Right, because CMS couldn't require that hospitals charge everyone the same price to get either Medicare and Medicaid....

Hospitals will be required to post online a list of their standard charges under a rule finalized Thursday by the Trump administration.

While hospitals are already required to make this information public on request, the Centers for Medicare and Medicaid Services (CMS) said the new rule would require the info be posted online to "encourage price transparency" and improve "public accessibility."

Which of course tells you exactly zero about what you will pay.

Now if CMS actually required non-discrimination and public prices, easily accessible then we'd be somewhere useful.

But instead they do something that sounds good but in fact does nothing, because your heart attack, while allegedly the same "standard price" as the next guy's, is in fact billed at $500,000 while his is billed at $50,000.

Try running a gas station where you post a $3.00/gal price but one person pays $3 and the next pays $1.40 based on who you bought your car insurance from and see how long you remain in business before you're tossed in prison, especially when you and all the other gas stations in town collude in both limiting the number of gas stations and fixing prices.

It's still full of fraud and not one damn thing has changed in that regard with this alleged "rule."

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2018-07-16 08:50 by Karl Denninger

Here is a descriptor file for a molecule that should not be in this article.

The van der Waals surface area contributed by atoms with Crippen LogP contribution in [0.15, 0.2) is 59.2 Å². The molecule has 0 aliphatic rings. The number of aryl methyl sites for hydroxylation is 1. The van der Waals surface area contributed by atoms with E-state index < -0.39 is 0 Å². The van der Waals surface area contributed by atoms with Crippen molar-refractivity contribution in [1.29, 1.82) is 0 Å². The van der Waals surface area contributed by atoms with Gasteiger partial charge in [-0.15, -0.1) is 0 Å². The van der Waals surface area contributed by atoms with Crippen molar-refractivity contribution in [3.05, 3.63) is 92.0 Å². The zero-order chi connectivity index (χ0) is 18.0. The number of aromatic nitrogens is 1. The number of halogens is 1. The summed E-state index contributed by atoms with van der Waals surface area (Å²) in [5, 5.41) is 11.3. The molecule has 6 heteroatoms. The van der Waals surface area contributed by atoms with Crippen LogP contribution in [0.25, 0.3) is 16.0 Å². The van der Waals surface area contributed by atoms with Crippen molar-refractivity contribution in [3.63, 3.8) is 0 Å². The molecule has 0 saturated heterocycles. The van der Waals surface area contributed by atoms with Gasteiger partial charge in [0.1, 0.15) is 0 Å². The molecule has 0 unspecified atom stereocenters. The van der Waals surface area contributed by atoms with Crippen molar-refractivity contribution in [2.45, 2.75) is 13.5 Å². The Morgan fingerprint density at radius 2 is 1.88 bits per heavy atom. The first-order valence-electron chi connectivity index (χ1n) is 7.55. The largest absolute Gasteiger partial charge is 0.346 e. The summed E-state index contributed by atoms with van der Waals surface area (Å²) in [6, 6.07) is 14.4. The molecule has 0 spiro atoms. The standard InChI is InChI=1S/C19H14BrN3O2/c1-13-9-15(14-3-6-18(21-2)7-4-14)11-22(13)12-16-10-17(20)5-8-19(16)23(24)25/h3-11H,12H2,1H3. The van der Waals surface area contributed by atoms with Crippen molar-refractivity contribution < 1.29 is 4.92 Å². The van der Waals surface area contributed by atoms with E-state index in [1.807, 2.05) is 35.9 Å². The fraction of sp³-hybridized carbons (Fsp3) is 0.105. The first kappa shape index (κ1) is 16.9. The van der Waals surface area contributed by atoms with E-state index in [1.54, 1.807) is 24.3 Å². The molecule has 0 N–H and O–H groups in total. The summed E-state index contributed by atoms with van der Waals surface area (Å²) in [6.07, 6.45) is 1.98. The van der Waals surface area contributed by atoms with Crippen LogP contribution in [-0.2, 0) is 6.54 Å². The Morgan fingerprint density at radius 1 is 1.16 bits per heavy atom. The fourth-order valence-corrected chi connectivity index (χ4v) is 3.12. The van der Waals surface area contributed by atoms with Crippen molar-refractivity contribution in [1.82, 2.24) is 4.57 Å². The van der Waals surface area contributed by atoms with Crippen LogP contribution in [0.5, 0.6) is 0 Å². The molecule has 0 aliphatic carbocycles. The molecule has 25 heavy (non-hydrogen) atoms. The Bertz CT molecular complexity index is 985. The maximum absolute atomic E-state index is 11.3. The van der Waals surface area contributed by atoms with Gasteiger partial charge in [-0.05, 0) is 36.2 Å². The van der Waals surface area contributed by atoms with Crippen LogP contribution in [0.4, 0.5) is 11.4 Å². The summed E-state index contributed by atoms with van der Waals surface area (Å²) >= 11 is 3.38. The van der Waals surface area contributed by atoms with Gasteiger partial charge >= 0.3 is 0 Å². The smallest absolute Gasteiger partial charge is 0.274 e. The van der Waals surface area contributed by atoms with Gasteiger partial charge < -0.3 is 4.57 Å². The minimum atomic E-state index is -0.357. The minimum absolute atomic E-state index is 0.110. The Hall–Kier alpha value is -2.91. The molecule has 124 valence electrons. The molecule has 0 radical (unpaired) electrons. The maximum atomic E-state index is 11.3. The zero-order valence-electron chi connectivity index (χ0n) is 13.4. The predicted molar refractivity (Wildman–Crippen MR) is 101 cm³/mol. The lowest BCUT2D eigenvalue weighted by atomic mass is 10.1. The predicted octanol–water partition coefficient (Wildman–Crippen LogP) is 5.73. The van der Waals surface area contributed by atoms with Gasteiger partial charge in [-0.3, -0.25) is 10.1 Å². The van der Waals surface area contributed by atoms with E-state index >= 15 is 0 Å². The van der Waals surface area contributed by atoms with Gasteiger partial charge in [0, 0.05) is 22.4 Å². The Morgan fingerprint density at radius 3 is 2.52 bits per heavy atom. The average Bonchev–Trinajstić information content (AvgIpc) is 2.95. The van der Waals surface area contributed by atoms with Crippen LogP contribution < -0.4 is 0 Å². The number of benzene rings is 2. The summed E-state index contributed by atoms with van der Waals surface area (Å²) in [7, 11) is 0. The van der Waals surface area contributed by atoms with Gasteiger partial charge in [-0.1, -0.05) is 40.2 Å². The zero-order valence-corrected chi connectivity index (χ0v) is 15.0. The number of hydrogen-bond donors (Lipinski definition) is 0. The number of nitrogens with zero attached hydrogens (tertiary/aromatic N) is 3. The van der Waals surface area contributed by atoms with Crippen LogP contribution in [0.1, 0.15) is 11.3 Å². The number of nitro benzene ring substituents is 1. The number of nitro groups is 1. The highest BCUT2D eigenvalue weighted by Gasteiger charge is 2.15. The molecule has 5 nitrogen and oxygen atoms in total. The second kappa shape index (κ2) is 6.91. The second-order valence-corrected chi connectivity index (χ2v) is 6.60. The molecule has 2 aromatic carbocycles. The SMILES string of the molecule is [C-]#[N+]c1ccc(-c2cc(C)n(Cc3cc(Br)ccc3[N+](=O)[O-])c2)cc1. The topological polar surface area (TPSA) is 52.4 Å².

in Health Reform , 138 references
[Comments enabled]  

There comes a point where you must conclude that Donald Trump never meant a word he said about breaking the medical monopolies -- or fixing the underlying problem with health care in the United States, which has nothing to do with insurance and everything to do with cost.

He could have directed Jeff Sessions to go after the entire industry under 100+ year old existing law, 15 USC, which make a criminal felony any attempt to monopolize trade, fix prices or restrain competition.

He could tell Congress to send to his desk a bill removing all constraints on "reimportation" or any drug that is FDA approved, irrespective of the source nation -- and that he won't sign anything else from Congress until that appears on his desk.

But he hasn't done anything of the sort.  He likes to take credit for Pfizer's "rollback" of intended price hikes, but reality is that this tiny little concession in the grand scheme of things means zippity do-da, while the screwing goes on daily in both hospitals and the pharmacy.

The simple reality is that nearly everyone would not need "health insurance" for anything other than major catastrophic events if this crap was stopped.  A routine childbirth would cost under $1,000.  Insulin would cost less than a pack of cigarettes.  Virtually all medical treatment could be bought for cash by all but the poorest Americans.

Look at this record -- drugs that have been off-patent for decades, approved in 1950 and available for under $10 around the world -- but $38,892 here.

Or try insulin.  Over less than 20 years it has gone up in price by about 700%.  Is it a different drug?  No.  It's the same drug.  Is insulin new, novel or under patent?  No.  Why did this happen?  Because there are basically two formulations and the companies have raised prices in lock-step since the second was introduced with an ever-increasing scale over the last few years.